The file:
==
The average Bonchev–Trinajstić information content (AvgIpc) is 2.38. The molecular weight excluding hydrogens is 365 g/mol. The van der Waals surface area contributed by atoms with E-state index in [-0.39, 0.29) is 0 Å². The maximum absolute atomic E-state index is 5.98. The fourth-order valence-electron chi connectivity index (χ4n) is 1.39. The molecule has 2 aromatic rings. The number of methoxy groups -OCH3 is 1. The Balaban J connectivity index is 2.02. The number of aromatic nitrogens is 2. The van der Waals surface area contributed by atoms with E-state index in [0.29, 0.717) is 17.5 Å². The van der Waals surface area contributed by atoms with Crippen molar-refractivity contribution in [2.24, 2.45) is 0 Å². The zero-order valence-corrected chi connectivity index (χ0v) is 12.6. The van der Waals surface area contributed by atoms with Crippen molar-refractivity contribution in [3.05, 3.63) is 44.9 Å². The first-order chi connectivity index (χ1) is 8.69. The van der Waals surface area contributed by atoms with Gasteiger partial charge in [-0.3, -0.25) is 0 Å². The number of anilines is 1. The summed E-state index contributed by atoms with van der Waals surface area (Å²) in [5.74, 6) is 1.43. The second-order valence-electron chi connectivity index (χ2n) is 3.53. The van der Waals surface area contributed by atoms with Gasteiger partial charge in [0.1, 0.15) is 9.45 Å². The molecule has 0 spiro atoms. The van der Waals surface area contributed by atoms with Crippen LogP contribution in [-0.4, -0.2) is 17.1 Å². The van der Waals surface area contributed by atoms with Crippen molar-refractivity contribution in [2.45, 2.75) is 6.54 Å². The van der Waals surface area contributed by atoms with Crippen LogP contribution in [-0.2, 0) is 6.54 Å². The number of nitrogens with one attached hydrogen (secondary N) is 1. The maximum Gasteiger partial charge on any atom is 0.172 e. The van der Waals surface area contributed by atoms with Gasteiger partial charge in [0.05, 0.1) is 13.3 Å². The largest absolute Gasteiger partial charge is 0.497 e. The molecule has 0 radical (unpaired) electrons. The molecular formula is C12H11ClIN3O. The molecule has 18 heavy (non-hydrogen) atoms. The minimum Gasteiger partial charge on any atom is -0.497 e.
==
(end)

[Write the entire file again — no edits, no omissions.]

The average Bonchev–Trinajstić information content (AvgIpc) is 2.38. The molecular weight excluding hydrogens is 365 g/mol. The van der Waals surface area contributed by atoms with E-state index in [-0.39, 0.29) is 0 Å². The maximum absolute atomic E-state index is 5.98. The fourth-order valence-electron chi connectivity index (χ4n) is 1.39. The molecule has 2 aromatic rings. The number of methoxy groups -OCH3 is 1. The Balaban J connectivity index is 2.02. The number of aromatic nitrogens is 2. The van der Waals surface area contributed by atoms with E-state index in [0.29, 0.717) is 17.5 Å². The van der Waals surface area contributed by atoms with Crippen molar-refractivity contribution in [2.24, 2.45) is 0 Å². The zero-order valence-corrected chi connectivity index (χ0v) is 12.6. The van der Waals surface area contributed by atoms with Crippen molar-refractivity contribution in [3.05, 3.63) is 44.9 Å². The first-order chi connectivity index (χ1) is 8.69. The van der Waals surface area contributed by atoms with Gasteiger partial charge in [-0.3, -0.25) is 0 Å². The number of anilines is 1. The summed E-state index contributed by atoms with van der Waals surface area (Å²) in [5.74, 6) is 1.43. The second-order valence-electron chi connectivity index (χ2n) is 3.53. The van der Waals surface area contributed by atoms with Gasteiger partial charge in [0.1, 0.15) is 9.45 Å². The molecule has 0 spiro atoms. The van der Waals surface area contributed by atoms with Crippen LogP contribution in [-0.4, -0.2) is 17.1 Å². The van der Waals surface area contributed by atoms with Crippen molar-refractivity contribution in [2.45, 2.75) is 6.54 Å². The van der Waals surface area contributed by atoms with Crippen LogP contribution in [-0.2, 0) is 6.54 Å². The number of nitrogens with one attached hydrogen (secondary N) is 1. The maximum Gasteiger partial charge on any atom is 0.172 e. The van der Waals surface area contributed by atoms with Gasteiger partial charge in [0.05, 0.1) is 13.3 Å². The largest absolute Gasteiger partial charge is 0.497 e. The molecule has 0 radical (unpaired) electrons. The molecular formula is C12H11ClIN3O. The molecule has 18 heavy (non-hydrogen) atoms. The minimum Gasteiger partial charge on any atom is -0.497 e.